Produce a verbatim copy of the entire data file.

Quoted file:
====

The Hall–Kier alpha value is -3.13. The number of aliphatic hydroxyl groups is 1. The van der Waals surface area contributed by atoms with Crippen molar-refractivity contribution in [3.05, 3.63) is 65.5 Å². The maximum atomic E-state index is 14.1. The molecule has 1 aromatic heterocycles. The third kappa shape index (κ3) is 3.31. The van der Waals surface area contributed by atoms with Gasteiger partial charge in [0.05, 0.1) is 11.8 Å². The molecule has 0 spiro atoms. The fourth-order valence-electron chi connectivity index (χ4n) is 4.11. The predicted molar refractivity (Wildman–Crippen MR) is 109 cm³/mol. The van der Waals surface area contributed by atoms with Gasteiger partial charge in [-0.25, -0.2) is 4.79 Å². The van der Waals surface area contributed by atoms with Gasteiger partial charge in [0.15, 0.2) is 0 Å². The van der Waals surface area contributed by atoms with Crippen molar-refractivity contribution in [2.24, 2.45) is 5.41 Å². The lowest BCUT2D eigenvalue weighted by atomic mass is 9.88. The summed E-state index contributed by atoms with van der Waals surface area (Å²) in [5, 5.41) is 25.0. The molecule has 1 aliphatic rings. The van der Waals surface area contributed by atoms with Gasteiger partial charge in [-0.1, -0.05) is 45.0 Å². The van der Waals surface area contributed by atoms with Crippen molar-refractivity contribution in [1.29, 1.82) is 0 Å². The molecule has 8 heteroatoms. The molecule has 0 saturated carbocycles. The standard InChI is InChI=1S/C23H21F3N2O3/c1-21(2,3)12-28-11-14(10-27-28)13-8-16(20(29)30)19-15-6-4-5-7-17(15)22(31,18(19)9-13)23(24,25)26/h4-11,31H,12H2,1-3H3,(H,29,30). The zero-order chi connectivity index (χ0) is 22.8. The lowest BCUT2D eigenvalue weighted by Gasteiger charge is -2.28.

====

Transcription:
The Hall–Kier alpha value is -3.13. The number of aliphatic hydroxyl groups is 1. The van der Waals surface area contributed by atoms with Crippen molar-refractivity contribution in [3.05, 3.63) is 65.5 Å². The maximum atomic E-state index is 14.1. The molecule has 1 aromatic heterocycles. The third kappa shape index (κ3) is 3.31. The van der Waals surface area contributed by atoms with Gasteiger partial charge in [0.05, 0.1) is 11.8 Å². The molecule has 0 spiro atoms. The fourth-order valence-electron chi connectivity index (χ4n) is 4.11. The predicted molar refractivity (Wildman–Crippen MR) is 109 cm³/mol. The van der Waals surface area contributed by atoms with Gasteiger partial charge in [-0.25, -0.2) is 4.79 Å². The van der Waals surface area contributed by atoms with Gasteiger partial charge in [0.15, 0.2) is 0 Å². The van der Waals surface area contributed by atoms with Crippen molar-refractivity contribution in [2.24, 2.45) is 5.41 Å². The lowest BCUT2D eigenvalue weighted by atomic mass is 9.88. The summed E-state index contributed by atoms with van der Waals surface area (Å²) in [5, 5.41) is 25.0. The molecule has 1 aliphatic rings. The van der Waals surface area contributed by atoms with Gasteiger partial charge in [-0.1, -0.05) is 45.0 Å². The van der Waals surface area contributed by atoms with Crippen molar-refractivity contribution in [1.29, 1.82) is 0 Å². The molecule has 8 heteroatoms. The molecule has 0 saturated carbocycles. The standard InChI is InChI=1S/C23H21F3N2O3/c1-21(2,3)12-28-11-14(10-27-28)13-8-16(20(29)30)19-15-6-4-5-7-17(15)22(31,18(19)9-13)23(24,25)26/h4-11,31H,12H2,1-3H3,(H,29,30). The zero-order chi connectivity index (χ0) is 22.8. The lowest BCUT2D eigenvalue weighted by Gasteiger charge is -2.28.